10 Ways Recession Can Help the Environment
This is a special guest post from Fion from Fair Home, on discussing how we can improve our impact on the environment.
As the world economy begins a slowdown, stock markets threaten to crash, and the USA slowly slips into recession, it’s too easy to look at the negative personal impacts of negative economic indicators.
However, it’s not all doom and gloom – recession could do wonders for the environment.
Here are 10 ways this could be helping provide a positive respite to the planet:
Reduction in Landfill
The world produces billions of tons of domestic waste each year, and 25% of this comes from the USA – even though it only accounts for 5% of the world’s population. Less consupmtion means less packaging means less material needs to be dumped in land fill.
Even when it’s recycled it needs energy which means more fossil fuel burning. Much better for the planet not to have any waste in the first place.
Fewer Mobile Phones sold
Some people change their mobile phone more often than they change their socks. It has become a throw away, fashion accesory, which means extra tonnes of toxins going into landfill and subsequently poisoning the water table.
Also, mobile phones contain elements which are mined in majority from the Democratic Republic of Congo, the sale of which funds a civil war which has killed up to 4 million people and wiped out half the world’s gorillas.
Reduced Sales of SUV’s
With less money in peoples pockets, consumers will be looking to purchase more fuel efficient cars and not a gas guzzling SUV that does 11 miles to the gallon.
Sale of Hybrid and fuel efficient vehicles, however, will rise, causing a reduction in co2 emmisions
Fewer Plasma TV’s sold
Plasma TV’s are extremely inefficient and use more electricity than the now unfashionable CRT.
With less money for people to waste it on things they don’t need there will be a reduction is such consumer goods sold, meaning less electricity is used and less fossil fuel is burnt.
Reduced Oil Burning
The burning of oil and related products such as petrol account for 7 billion tons of co2 emmisions each year.
With oil and energy prices high, a stock market crash that hits consumer spending will lead top a reduction in the need for energy and the burning of fossil fuels.
Less people killed in the streets
With a reduced need for unesscesary consumer goods, there will be less trips to the mall to waste cash on un-needed items.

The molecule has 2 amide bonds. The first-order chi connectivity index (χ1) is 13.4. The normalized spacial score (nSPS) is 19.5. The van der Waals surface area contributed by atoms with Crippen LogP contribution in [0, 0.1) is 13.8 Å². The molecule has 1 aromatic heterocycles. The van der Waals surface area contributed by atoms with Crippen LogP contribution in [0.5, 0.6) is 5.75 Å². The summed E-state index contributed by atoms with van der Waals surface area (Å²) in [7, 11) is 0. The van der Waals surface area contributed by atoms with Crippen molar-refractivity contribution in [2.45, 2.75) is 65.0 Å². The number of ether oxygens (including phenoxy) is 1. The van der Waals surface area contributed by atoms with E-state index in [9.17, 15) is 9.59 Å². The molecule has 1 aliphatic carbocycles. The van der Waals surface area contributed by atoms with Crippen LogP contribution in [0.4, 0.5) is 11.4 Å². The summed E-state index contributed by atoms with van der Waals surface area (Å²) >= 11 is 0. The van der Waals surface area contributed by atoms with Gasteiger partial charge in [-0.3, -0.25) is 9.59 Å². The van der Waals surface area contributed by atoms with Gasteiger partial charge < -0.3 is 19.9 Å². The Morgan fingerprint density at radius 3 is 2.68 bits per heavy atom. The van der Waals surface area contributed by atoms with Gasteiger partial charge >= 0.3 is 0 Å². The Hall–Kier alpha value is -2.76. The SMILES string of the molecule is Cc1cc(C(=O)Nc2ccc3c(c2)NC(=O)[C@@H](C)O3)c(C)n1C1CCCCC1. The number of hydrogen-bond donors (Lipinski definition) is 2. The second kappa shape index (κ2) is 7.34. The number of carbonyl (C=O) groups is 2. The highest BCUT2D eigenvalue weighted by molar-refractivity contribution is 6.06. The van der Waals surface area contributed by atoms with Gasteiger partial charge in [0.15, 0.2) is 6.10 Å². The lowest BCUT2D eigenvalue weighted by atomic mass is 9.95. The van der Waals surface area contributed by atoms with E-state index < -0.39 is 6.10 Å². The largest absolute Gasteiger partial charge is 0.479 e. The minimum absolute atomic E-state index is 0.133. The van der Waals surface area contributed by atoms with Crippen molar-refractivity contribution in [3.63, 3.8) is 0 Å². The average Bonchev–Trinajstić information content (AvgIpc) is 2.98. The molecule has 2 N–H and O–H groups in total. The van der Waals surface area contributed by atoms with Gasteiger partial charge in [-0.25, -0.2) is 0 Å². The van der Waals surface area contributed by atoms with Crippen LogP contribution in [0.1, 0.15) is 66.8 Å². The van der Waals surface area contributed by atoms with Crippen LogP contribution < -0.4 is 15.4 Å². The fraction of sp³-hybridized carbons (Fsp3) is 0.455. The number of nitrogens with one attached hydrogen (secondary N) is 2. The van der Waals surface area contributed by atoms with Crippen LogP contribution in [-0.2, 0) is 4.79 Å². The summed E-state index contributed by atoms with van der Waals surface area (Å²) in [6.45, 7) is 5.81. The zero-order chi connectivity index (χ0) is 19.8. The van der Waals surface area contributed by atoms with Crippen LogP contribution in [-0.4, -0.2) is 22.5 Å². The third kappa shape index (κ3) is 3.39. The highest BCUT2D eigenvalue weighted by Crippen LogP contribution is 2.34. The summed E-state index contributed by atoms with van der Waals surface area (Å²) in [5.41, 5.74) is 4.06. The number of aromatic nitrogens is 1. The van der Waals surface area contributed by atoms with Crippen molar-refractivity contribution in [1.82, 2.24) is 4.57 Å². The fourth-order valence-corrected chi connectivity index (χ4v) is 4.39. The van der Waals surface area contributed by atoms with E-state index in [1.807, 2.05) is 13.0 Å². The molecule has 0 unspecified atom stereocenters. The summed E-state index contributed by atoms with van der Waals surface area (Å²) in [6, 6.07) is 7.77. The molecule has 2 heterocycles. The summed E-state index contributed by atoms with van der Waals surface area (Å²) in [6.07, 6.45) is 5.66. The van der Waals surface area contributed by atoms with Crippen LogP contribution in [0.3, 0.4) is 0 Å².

Thus reducing the number of car miles and a subsequent reduction in traffic accidents and fatalities, which most commonly occur on these short journeys
Allthough air travel gets more press, shipping produces twice as much CO2 than airlines. In addition, ships use the lowest grade of oil available and are known to flush their tanks out at sea causing regular oil slicks.
A reduction in shipping due to a decreased consumer demand will lead to less co2 emmisions and lower pollution of the seas.
Less need for biofuel
Biofuel is bad for the planet, it takes more energy to make a litre of biofuel than it produces. It also means that more virgin rainforest is being burned to the ground to make room for cash crops such as palm nut, which is where a lot of biofuel comes from.
The fuel still has to be shipped at great expense to the point of use, and it is increasing the cost of food meaning even more virgin rainforest is cut down for production. A reduction in the Wests’ addiction to car fuel will see a reduction in the need and profitability of biofuel.
Fewer People going on holiday
Rather than flying down to Thailand for a weekend stag party, people may take a more local trip, perhaps to the Eden project to experience tropical rainforest.
Additionally, when pushed for cash people will opt for slower but less polluting transport alternatives, such as buses or trains over airplane flights – resulting in lower and less harmful emissions, and lowering the amount of air pollution entering the environment.
Consumption of Inefficient food products reduced
Farmers grow crops mostly to be fed to animals to feed a populations consumption of meat. Already more than 70% of all farming land is used for raising livestock, covering 30% of the world’s land surface, and responsible for 18% of the world’s greenhouse gas emissions.
The Chinese diet is changing, as the population is becoming richer they are demanding more luxury food such as meat, meaning more fields turned over to animal crops and more pesticides and fertilizer needed to grow these extra crops.
A reduction in consumer demand will cut the amount of money in the average chinese farmers pocket, causing them to go back to boringly efficient food stuffs such as rice.